I was kind of leery of his Flip Camera. For those who don’t know, a HV30 camcorder is a great camera. Measuring apprx 6 ¼” x 3” x 3 ½” and many optical zoom options and manual settings. Ok honestly, I don’t use most of them, but it is impressive. When I bought it, it cost over $800. Bruce’s flip camera on the other hand, was small about 4” x 1” x 1”. On/off switch that’s about it. Cost around $150.

Arriving in Mexico we were greeted to beautiful beaches, lazy days, and shopping and eating out. There were many times I didn’t want to “drag” my camera along. After all, I didn’t want to take the chance of getting sand in it or getting it wet and well, to be honest I was kind of lazy. After all I was on vacation. Bruce, however, popped his camera into his shirt pocket wherever we went.

Needless to say, Bruce ended up with a lot more footage then I did.

When I we arrived home, I was excited to start editing our footage and compare the quality of the two cameras. My camera is a tape camera meaning I had to use a fire wire to import it. Bruce’s Flip Camera had a flip USB plug. I plugged it in, dragged the files and I was done. So I thought.

When I tried to edit the Flip footage, all I got was audio, no video. After spending hours researching on the internet, I discovered that the Flip Camera is not encoded to work on my editing computer. I discovered I needed to purchase conversion software to convert the files to a workable file. The conversion software cost me $79. Then I was finally ready to edit.

I couldn’t see much of a difference between the quality of the Flip Camera and the HV30 camera. I edited everything together smoothly and have a great vacation video.

Moral of the story? The flip camera won out for size and ease of taking it wherever you went. However, the downfall of the flip is the hassle of the file conversion. Not every computer will have the same problem. I wouldn’t hesitate on using the flip camera on our next vacation.

Linda enjoys taking home movies for herself and transferring them for her clients.  Her website can be viewed here.

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Turn Home Movies from Boring to Blockbuster

Vacations are one of the most common times to bring out the old video camera.  We all want to capture the fun of camping and road trips and family gatherings.   It can also be the time of frustration; the battery is dead, mismatched tapes, and unsatisfying video.  “Why did we take 20 minutes of that waterfall, anyway?”

By following these simple tips, you can turn your dull video into exciting home movies.

1.  Be prepared.  Charge your batteries and have tapes ready before the summer starts.  Take a few moments to glance at your owner’s manual.  Get familiar with your camera.  Practice taking some film before the big trip.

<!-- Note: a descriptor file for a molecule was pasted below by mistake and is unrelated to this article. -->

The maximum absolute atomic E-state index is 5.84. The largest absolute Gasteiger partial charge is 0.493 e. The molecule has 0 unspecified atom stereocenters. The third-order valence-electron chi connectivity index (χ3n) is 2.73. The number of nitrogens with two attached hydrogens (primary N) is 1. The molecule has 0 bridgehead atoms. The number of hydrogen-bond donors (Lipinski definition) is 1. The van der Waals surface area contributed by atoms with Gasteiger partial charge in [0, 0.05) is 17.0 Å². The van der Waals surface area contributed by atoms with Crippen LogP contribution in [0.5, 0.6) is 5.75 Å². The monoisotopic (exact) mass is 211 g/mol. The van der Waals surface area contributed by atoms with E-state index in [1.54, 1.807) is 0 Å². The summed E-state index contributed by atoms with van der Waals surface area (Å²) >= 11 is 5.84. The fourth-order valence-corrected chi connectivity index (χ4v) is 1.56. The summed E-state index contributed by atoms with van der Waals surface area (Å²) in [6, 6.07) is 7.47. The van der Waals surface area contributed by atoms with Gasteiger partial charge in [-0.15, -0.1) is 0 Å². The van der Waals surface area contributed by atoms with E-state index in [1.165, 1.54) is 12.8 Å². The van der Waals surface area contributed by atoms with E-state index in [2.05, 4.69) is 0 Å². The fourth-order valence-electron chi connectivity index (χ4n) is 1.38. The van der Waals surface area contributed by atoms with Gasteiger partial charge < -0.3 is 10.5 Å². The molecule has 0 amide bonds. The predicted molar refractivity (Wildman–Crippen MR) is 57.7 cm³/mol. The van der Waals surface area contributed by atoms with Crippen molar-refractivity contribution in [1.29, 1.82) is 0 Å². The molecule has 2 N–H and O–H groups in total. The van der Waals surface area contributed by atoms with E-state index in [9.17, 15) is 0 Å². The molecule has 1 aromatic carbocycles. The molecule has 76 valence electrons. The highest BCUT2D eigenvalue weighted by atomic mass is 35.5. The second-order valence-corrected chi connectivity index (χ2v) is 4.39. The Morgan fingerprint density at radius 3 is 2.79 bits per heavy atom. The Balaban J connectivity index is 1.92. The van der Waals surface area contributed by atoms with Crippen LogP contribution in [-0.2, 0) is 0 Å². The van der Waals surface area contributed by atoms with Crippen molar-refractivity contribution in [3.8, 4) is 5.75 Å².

2.  Be aware of your surroundings.  Turn off the TV, radio, fans and other distracting ambient noise.   Low light?  Open the window shades, turn on some lamps.  If it doesn’t look good on the monitor, don’t be fooled that it will look good on your TV
3.  Be deliberate.  Know what you are shooting before you turn on the camera.  Don’t search for your subject while the camera is turned on.
4.  Think about what you are going to shot.  We have all seen this.  Someone decides to set up the video camera and film the whole one hour gathering.  Don’t shoot to just shoot.    Get 2 or so minutes of one scene.  Turn off the camera and get the next scene.
5.  Slow and Steady.  Professionals use tripods and for good reason.  Shaky video can be nauseating to watch.  If you don’t have a tripod, use what you have, your body.  Firmly place your feet steady, elbows close to your body and shoot.  While shooting, move the camera slowly.
6.  Get down to their level.  Kids are short.  When filming get down to their level.  Sit on the ground or bend down and shoot at their level.  It is much better to get a face in the video instead of the top of a head!  – Keep in minds this also applies to pets.
7.  Be wary of zooming.  When we zoom, every movement is exemplified.  So unless you are using a tripod, it is difficult to get a steady shot.  Instead get closer to your subject.  Remember that audio won’t follow the zoom.
8.  Get the whole family, including yourself!
9.  Label, label, label.  Perhaps the most important tip of all.  We think we will remember the trip to Aunt Sally’s, but time flies but and we don’t.  When starting a video, narrate the date and place and the circumstances.  “It’s July, 2011 and we are excited to be at our cabin and go swimming today.”  Label your camcorder tapes as soon as you put a new one in.  Protect your camcorder tapes by switching the switch at the top of the tape to protect it being recorded over.
10.  Store Properly.  Dampness and humidity are enemies of video tape.  Avoid storing in basements or garages. Instead store them under a bed in a plastic box or in a closet.

By following these simple tips, your vacation video will be memorable and will be shared with future generations.

Linda O’Connell is the owner of Take 5 Productions in Onalaska, WI. She transfers home movies to DVD and see lots of great – and bad home movies. She can be reached at